Realistic optimism

There is a middle ground between starry-eyed optimism and relentless dark thinking. It’s called “realistic optimism“. Realistic optimists believe they will succeed, but emphasize that they have to make success happen through their own efforts.


Surfacing from the depths of hopelessness, into creativity

(By Francesco Jodice – ticket:2013022110009441, CC BY-SA 3.0, https://commons.wikimedia.org/w/index.php?curid=24823403)

The Japanese word hikikomori translates to “pulling inward.” It was coined in 1998 by Japanese psychiatrist Tamaki Saitō to describe a burgeoning social phenomenon among young people who, feeling the extreme pressures to succeed in their school, work, and social lives, decided to withdraw from society for at least six months.

In recent years, there has been a subtle change in how people understand the phenomena, manifested through increased awareness of the complexity of the experience. It can be understood as a radical act of introversion and self-discovery.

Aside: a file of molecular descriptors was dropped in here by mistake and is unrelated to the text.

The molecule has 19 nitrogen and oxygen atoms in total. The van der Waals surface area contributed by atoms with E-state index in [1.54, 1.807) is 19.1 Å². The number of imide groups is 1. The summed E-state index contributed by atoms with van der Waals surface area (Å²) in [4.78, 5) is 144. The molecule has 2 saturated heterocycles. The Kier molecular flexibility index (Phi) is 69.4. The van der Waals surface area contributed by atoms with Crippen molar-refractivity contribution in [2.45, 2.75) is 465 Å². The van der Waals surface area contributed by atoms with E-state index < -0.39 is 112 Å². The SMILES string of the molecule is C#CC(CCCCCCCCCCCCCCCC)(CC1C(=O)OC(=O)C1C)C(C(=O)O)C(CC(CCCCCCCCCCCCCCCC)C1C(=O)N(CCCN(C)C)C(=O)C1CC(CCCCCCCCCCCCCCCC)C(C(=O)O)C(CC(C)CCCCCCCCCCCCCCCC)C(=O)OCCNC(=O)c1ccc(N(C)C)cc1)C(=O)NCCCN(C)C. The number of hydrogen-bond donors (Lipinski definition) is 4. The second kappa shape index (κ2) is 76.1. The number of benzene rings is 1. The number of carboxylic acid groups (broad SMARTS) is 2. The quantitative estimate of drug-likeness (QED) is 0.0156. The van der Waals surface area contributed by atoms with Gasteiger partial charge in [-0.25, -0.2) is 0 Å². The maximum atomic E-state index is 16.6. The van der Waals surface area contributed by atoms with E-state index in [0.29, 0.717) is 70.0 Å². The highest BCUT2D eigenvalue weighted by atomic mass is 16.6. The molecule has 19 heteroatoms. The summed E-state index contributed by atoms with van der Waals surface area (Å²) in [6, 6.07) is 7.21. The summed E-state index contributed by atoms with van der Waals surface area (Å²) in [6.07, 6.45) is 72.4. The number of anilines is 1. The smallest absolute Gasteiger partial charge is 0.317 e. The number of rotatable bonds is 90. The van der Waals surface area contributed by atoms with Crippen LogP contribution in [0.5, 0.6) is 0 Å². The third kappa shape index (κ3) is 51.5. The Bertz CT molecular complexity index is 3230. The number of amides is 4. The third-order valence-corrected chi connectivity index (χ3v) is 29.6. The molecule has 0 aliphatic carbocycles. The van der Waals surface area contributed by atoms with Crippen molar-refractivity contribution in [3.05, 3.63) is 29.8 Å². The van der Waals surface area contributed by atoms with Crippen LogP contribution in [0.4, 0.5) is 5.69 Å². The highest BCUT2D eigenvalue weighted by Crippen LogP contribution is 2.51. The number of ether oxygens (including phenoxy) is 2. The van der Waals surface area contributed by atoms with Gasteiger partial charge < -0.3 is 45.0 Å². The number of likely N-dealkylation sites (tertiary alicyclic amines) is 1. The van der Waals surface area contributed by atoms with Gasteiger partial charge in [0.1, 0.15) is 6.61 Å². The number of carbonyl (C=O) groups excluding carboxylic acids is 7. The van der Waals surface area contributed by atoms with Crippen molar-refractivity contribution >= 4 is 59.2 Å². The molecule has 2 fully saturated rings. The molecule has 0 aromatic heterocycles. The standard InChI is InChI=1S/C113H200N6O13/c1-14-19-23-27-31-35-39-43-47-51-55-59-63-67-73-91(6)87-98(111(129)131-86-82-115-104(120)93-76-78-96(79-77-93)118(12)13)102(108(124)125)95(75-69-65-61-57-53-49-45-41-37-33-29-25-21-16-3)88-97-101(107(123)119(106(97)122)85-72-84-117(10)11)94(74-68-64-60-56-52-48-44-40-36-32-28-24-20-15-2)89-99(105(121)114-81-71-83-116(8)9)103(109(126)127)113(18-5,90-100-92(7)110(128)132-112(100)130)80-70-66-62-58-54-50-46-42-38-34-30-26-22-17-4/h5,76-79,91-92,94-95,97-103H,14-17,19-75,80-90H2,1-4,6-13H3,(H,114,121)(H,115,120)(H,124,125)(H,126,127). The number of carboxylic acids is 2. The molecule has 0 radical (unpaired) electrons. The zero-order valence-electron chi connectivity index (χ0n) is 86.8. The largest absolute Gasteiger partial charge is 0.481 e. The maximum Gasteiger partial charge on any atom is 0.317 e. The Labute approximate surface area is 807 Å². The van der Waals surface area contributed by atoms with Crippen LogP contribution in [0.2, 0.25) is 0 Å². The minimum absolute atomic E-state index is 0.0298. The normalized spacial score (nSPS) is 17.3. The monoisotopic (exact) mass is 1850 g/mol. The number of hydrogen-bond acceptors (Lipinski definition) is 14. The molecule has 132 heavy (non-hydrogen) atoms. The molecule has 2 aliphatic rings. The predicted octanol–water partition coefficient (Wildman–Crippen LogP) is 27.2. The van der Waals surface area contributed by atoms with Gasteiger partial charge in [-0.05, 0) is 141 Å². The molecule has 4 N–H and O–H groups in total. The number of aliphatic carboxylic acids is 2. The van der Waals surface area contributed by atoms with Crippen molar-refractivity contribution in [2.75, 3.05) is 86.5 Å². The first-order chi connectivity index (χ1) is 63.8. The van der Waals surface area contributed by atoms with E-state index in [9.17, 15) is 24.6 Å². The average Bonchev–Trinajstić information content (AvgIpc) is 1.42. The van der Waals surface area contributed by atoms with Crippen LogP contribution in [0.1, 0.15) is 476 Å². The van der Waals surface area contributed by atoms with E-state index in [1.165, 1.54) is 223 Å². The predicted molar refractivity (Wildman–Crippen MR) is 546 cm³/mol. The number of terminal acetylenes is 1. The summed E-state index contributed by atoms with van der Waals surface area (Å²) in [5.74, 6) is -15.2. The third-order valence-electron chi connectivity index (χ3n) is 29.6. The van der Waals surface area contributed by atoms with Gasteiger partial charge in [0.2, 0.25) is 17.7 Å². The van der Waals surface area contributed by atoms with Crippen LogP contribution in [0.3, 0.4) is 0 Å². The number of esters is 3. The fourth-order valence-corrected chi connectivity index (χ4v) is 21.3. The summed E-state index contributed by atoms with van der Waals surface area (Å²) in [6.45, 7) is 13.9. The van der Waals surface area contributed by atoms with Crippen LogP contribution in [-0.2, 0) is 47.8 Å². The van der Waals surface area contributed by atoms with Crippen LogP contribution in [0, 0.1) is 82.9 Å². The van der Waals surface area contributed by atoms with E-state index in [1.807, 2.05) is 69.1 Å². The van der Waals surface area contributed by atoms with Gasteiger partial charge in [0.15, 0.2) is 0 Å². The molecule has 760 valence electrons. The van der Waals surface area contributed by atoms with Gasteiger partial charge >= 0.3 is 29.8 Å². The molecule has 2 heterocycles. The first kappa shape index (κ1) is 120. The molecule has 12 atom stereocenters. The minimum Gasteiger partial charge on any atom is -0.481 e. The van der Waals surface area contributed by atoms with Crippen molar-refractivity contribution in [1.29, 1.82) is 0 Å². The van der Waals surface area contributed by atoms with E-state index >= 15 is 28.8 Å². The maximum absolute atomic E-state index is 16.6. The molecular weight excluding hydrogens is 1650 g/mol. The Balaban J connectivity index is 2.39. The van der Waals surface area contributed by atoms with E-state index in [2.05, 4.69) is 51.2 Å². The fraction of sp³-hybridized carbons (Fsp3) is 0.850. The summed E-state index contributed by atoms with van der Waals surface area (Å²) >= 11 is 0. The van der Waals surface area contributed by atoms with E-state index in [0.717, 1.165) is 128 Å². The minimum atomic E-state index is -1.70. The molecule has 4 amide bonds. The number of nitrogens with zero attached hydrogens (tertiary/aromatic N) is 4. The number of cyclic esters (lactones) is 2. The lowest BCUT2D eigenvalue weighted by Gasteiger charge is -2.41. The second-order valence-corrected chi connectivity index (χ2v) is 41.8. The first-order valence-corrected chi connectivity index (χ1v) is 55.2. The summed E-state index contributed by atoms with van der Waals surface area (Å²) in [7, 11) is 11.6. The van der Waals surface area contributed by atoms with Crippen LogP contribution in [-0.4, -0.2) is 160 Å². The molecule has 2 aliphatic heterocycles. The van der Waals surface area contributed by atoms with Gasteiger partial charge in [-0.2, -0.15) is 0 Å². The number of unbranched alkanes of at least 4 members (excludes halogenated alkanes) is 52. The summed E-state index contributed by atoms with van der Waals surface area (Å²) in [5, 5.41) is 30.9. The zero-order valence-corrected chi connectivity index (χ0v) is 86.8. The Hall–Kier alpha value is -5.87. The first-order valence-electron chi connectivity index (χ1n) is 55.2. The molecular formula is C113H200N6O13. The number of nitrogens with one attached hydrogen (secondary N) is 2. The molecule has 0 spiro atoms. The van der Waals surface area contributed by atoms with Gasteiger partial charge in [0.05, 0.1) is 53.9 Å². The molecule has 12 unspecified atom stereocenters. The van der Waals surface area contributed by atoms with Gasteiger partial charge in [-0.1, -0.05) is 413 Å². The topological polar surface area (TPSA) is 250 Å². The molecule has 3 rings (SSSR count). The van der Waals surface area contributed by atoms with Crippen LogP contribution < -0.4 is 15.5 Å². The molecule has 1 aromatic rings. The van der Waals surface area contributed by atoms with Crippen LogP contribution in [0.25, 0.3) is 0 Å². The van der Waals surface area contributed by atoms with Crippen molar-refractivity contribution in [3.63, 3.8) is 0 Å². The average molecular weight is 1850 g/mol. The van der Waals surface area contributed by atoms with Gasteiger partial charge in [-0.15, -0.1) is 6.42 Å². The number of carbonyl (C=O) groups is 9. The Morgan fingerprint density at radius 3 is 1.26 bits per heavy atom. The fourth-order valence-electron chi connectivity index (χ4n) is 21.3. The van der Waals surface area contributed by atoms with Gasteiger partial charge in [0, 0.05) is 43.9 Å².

Kazumi Leiri, a recovering recluse, suggests that there is no need to hurry to retie social bonds, rather to “tie small knots, little by little.” Creative expression could be a powerful way to both share experiences of isolation and to reconnect with others within and beyond the state.


{P}rescriptions for a sustainable future – Rx 2 – 2023

CONTENTS
About this series (click to read)

➡️ Banning straws might be good for the planet – but bad for people with disability or swallowing problems. What is ‘eco-ableism’?
➡️We don’t need ‘miracle’ technologies to fix the climate. We have the tools now.”
➡️ “How green roofs can help cities” (YouTube video)
(Click on the title to go to the article. As you scroll down, an arrow will appear on the right, bottom corner. Click on it to return to the top.)


“Banning straws might be good for the planet – but bad for people with disability or swallowing problems. What is ‘eco-ableism’?”
Kate Anderson | The Conversation

𝕋𝔸𝕂𝔼 𝔸𝕎𝔸𝕐𝕊

Many states ban single-use plastics, including straws. While this is a win for the environment, it comes at a price for social inclusion, as many people with disability rely on plastic straws to safely enjoy drinks.
Sustainable alternatives are available, but these are often unsafe or unusable for consumers with complex medical needs. This is an example of eco-ableism, which occurs when environmental policy, design, or campaigns discriminate against people with disability.